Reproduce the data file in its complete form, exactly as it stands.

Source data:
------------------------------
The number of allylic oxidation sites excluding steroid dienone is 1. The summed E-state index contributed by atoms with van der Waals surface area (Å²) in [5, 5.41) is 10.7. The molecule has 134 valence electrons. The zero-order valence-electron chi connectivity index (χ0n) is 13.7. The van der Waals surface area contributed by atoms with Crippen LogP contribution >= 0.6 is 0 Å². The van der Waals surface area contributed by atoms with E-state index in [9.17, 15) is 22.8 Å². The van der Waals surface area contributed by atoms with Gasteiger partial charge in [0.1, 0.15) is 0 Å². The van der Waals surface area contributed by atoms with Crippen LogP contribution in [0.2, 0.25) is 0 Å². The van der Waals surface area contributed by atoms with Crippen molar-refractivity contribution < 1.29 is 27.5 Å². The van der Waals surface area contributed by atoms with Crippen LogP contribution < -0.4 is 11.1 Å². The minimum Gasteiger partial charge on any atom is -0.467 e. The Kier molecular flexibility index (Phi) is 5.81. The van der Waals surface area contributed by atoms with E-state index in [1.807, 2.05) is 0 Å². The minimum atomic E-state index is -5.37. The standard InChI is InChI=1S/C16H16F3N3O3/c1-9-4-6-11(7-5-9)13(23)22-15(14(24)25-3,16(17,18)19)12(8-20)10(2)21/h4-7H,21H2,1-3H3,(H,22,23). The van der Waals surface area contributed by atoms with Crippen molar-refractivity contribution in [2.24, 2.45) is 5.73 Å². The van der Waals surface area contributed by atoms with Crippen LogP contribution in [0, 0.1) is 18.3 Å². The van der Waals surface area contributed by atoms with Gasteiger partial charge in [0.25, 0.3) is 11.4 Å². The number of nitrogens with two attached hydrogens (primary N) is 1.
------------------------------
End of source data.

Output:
The number of allylic oxidation sites excluding steroid dienone is 1. The summed E-state index contributed by atoms with van der Waals surface area (Å²) in [5, 5.41) is 10.7. The molecule has 134 valence electrons. The zero-order valence-electron chi connectivity index (χ0n) is 13.7. The van der Waals surface area contributed by atoms with Crippen LogP contribution >= 0.6 is 0 Å². The van der Waals surface area contributed by atoms with E-state index in [9.17, 15) is 22.8 Å². The van der Waals surface area contributed by atoms with Gasteiger partial charge in [0.1, 0.15) is 0 Å². The van der Waals surface area contributed by atoms with Crippen LogP contribution in [0.2, 0.25) is 0 Å². The van der Waals surface area contributed by atoms with Crippen molar-refractivity contribution < 1.29 is 27.5 Å². The van der Waals surface area contributed by atoms with Crippen LogP contribution < -0.4 is 11.1 Å². The minimum Gasteiger partial charge on any atom is -0.467 e. The Kier molecular flexibility index (Phi) is 5.81. The van der Waals surface area contributed by atoms with E-state index in [1.807, 2.05) is 0 Å². The minimum atomic E-state index is -5.37. The standard InChI is InChI=1S/C16H16F3N3O3/c1-9-4-6-11(7-5-9)13(23)22-15(14(24)25-3,16(17,18)19)12(8-20)10(2)21/h4-7H,21H2,1-3H3,(H,22,23). The van der Waals surface area contributed by atoms with Crippen molar-refractivity contribution in [2.24, 2.45) is 5.73 Å². The van der Waals surface area contributed by atoms with Crippen LogP contribution in [0, 0.1) is 18.3 Å². The van der Waals surface area contributed by atoms with Gasteiger partial charge in [0.25, 0.3) is 11.4 Å². The number of nitrogens with two attached hydrogens (primary N) is 1.